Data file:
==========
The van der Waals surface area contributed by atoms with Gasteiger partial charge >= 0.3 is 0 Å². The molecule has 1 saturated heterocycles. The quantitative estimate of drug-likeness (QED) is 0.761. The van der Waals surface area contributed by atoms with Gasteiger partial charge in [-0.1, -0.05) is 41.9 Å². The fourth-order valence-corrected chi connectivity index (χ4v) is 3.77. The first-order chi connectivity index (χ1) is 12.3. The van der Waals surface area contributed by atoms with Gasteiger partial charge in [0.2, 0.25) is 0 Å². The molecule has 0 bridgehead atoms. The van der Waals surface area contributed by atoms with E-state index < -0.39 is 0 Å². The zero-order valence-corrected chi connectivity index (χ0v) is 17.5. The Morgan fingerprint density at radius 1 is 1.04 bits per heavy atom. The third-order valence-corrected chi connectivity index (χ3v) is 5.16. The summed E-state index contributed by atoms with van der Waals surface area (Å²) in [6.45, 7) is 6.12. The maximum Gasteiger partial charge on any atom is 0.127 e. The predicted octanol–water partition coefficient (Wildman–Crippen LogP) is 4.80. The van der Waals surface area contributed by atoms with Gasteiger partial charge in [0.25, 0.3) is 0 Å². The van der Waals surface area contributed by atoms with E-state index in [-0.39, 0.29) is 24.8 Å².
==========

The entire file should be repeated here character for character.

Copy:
The van der Waals surface area contributed by atoms with Gasteiger partial charge >= 0.3 is 0 Å². The molecule has 1 saturated heterocycles. The quantitative estimate of drug-likeness (QED) is 0.761. The van der Waals surface area contributed by atoms with Gasteiger partial charge in [-0.1, -0.05) is 41.9 Å². The fourth-order valence-corrected chi connectivity index (χ4v) is 3.77. The first-order chi connectivity index (χ1) is 12.3. The van der Waals surface area contributed by atoms with Gasteiger partial charge in [0.2, 0.25) is 0 Å². The molecule has 0 bridgehead atoms. The van der Waals surface area contributed by atoms with E-state index < -0.39 is 0 Å². The zero-order valence-corrected chi connectivity index (χ0v) is 17.5. The Morgan fingerprint density at radius 1 is 1.04 bits per heavy atom. The third-order valence-corrected chi connectivity index (χ3v) is 5.16. The summed E-state index contributed by atoms with van der Waals surface area (Å²) in [6.45, 7) is 6.12. The maximum Gasteiger partial charge on any atom is 0.127 e. The predicted octanol–water partition coefficient (Wildman–Crippen LogP) is 4.80. The van der Waals surface area contributed by atoms with Gasteiger partial charge in [0.25, 0.3) is 0 Å². The van der Waals surface area contributed by atoms with E-state index in [-0.39, 0.29) is 24.8 Å².